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I'm reading a documentation on causal inference on graph and I'm currently on the chapter about identification. In this section, the authors give examples of invalid adjustment sets, one of which is as in Figure 4a below, followed by a description of why conditioning on a collider biases the estimate of P(B|do(A)): enter image description here

However, I'm confused about the first sentence of this paragraph. Why is A and B statistically independent of each other/why are they d-separated in this graph? A is shown to be adjacent to B/they are connected by a directed edge. Am I understanding this incorrectly? Is it the case that the authors put this statement in a slightly wrong way?

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Taking the DAGs from left to right:

  1. Left DAG: $A$ and $B$ are d-separated because there are no backdoor paths open between them. Unconditioned, the path $A\leftarrow X_1 \rightarrow Z \leftarrow X_2 \rightarrow B$ is blocked by the collider $Z$. The point they are making in their comment is that conditioning on $Z$ opens the flow of association through $X_1 \rightarrow Z \leftarrow X_2$.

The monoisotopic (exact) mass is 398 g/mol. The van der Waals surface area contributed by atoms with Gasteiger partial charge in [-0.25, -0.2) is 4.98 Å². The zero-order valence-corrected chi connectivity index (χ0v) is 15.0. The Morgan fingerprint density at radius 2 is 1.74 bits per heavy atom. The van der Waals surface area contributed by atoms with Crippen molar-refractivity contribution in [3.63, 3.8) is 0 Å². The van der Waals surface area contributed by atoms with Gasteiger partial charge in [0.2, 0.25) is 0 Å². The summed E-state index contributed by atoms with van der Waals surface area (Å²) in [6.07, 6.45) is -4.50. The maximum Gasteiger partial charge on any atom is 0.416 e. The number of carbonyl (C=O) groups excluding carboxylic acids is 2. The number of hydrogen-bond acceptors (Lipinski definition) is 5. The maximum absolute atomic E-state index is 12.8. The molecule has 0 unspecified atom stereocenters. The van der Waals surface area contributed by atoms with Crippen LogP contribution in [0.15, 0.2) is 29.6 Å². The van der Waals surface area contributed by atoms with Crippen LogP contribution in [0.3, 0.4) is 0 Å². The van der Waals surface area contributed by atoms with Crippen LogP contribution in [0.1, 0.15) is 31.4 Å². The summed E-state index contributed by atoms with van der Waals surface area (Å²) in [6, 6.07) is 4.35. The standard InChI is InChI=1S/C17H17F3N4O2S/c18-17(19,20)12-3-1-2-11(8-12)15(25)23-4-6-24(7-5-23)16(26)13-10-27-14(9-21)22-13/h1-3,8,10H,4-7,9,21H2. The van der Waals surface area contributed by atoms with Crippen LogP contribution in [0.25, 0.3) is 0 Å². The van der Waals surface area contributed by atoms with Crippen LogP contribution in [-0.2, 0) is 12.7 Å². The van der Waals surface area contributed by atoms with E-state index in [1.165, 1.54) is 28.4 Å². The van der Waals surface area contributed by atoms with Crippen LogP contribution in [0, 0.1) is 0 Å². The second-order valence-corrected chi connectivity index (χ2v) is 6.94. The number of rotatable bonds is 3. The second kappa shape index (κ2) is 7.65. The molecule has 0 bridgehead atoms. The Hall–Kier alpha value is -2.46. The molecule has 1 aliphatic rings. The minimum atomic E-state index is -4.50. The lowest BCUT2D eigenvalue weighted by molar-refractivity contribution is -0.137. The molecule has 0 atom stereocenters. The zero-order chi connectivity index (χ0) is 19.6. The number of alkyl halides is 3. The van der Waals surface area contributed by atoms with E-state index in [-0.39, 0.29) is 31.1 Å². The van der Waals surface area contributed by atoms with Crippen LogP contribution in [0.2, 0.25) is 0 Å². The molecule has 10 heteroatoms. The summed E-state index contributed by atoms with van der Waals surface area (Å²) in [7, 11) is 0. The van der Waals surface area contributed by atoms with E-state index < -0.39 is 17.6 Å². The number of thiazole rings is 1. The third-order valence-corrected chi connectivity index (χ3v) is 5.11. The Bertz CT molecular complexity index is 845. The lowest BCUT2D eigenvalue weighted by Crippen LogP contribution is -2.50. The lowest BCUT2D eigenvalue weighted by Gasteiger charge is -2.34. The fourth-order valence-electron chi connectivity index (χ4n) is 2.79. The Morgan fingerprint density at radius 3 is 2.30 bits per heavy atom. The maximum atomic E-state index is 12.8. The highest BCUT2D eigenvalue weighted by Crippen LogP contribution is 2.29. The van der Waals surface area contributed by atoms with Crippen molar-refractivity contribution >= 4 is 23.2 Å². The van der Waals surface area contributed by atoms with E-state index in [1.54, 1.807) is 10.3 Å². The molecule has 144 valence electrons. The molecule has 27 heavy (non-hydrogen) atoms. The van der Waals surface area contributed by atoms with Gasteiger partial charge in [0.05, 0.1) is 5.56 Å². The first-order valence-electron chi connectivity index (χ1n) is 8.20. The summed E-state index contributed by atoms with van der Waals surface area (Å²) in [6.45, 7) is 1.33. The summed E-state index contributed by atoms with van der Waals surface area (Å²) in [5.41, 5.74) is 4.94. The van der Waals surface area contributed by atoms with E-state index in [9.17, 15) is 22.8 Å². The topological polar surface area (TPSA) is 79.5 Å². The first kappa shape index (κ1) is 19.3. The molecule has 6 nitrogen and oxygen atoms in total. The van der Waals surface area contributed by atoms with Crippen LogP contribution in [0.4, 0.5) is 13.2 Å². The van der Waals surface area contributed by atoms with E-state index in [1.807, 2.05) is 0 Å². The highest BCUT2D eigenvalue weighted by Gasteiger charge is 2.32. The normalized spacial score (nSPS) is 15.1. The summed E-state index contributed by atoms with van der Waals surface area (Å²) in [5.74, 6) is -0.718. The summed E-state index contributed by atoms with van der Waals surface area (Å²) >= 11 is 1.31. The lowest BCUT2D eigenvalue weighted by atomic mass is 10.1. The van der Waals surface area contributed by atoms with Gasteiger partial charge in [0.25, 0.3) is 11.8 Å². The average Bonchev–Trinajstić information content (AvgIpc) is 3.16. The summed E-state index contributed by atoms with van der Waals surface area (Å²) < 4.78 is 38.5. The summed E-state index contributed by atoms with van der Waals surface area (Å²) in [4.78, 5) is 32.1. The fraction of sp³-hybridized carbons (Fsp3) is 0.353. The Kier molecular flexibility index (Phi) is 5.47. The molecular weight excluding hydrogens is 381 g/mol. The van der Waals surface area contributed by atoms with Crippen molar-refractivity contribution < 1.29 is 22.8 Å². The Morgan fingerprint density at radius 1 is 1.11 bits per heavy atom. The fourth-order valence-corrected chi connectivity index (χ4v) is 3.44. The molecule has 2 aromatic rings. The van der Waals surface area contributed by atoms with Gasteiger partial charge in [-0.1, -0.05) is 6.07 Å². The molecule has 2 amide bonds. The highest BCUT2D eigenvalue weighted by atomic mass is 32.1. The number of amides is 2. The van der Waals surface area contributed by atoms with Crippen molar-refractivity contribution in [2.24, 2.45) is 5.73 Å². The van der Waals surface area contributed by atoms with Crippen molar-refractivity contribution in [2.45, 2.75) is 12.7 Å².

2. Middle DAG: $A$ and $B$ are d-separated because there are no backdoor paths, and 'front door paths' (i.e. no conditioning on a common descendant of both $A$ and $B$). The point they are making in their comment is that conditioning on $Z$ closes the flow of association from $A \rightarrow Z \rightarrow B$ (conditioning on a non-collider path closes it to the flow of association).

  3. Right DAG: $A$ and $B$ are d-separated because there are no backdoor or 'front door' paths open between them. The point they are making in their comment is that conditioning on $Z$ opens the 'front door' path from $A \rightarrow Z \leftarrow X$ (and thence to $B$ via $B$'s backdoor path).

I think the statement about d-separation is that any contrast measure relating $A$ and $B$ produces an unbiased estimate of the causal effect of $A$ on $B$. Maybe that's a bit sloppy: clearly if $A \rightarrow B$, then $A$ and $B$ are not d-separated. So I think your question "Is it the case that the authors put this statement in a slightly wrong way?" must be answered "Yes."

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  • $\begingroup$ Thanks so much! $\endgroup$ Mar 20, 2023 at 1:26

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